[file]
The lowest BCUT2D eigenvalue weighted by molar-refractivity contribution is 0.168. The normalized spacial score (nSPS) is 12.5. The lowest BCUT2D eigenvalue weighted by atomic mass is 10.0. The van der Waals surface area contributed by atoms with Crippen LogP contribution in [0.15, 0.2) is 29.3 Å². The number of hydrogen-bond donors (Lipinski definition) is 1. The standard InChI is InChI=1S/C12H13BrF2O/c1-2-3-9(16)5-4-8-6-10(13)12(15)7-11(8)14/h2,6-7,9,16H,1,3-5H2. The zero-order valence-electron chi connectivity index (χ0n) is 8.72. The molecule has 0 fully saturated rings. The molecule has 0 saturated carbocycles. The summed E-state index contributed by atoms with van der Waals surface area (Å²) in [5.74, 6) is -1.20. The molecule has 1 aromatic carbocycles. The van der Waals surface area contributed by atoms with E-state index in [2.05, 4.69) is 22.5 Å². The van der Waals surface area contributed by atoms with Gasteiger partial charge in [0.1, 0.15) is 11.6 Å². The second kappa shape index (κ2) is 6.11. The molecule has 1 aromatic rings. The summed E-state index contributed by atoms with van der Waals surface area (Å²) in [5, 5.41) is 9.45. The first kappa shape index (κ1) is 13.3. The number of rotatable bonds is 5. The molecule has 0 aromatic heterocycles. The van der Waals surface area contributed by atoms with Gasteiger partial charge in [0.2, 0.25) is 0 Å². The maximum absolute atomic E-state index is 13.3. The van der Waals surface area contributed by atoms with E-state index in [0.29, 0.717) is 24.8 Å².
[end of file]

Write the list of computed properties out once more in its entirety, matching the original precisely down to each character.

The lowest BCUT2D eigenvalue weighted by molar-refractivity contribution is 0.168. The normalized spacial score (nSPS) is 12.5. The lowest BCUT2D eigenvalue weighted by atomic mass is 10.0. The van der Waals surface area contributed by atoms with Crippen LogP contribution in [0.15, 0.2) is 29.3 Å². The number of hydrogen-bond donors (Lipinski definition) is 1. The standard InChI is InChI=1S/C12H13BrF2O/c1-2-3-9(16)5-4-8-6-10(13)12(15)7-11(8)14/h2,6-7,9,16H,1,3-5H2. The zero-order valence-electron chi connectivity index (χ0n) is 8.72. The molecule has 0 fully saturated rings. The molecule has 0 saturated carbocycles. The summed E-state index contributed by atoms with van der Waals surface area (Å²) in [5.74, 6) is -1.20. The molecule has 1 aromatic carbocycles. The van der Waals surface area contributed by atoms with E-state index in [2.05, 4.69) is 22.5 Å². The van der Waals surface area contributed by atoms with Gasteiger partial charge in [0.1, 0.15) is 11.6 Å². The second kappa shape index (κ2) is 6.11. The molecule has 1 aromatic rings. The summed E-state index contributed by atoms with van der Waals surface area (Å²) in [5, 5.41) is 9.45. The first kappa shape index (κ1) is 13.3. The number of rotatable bonds is 5. The molecule has 0 aromatic heterocycles. The van der Waals surface area contributed by atoms with Gasteiger partial charge in [0.2, 0.25) is 0 Å². The maximum absolute atomic E-state index is 13.3. The van der Waals surface area contributed by atoms with E-state index in [0.29, 0.717) is 24.8 Å².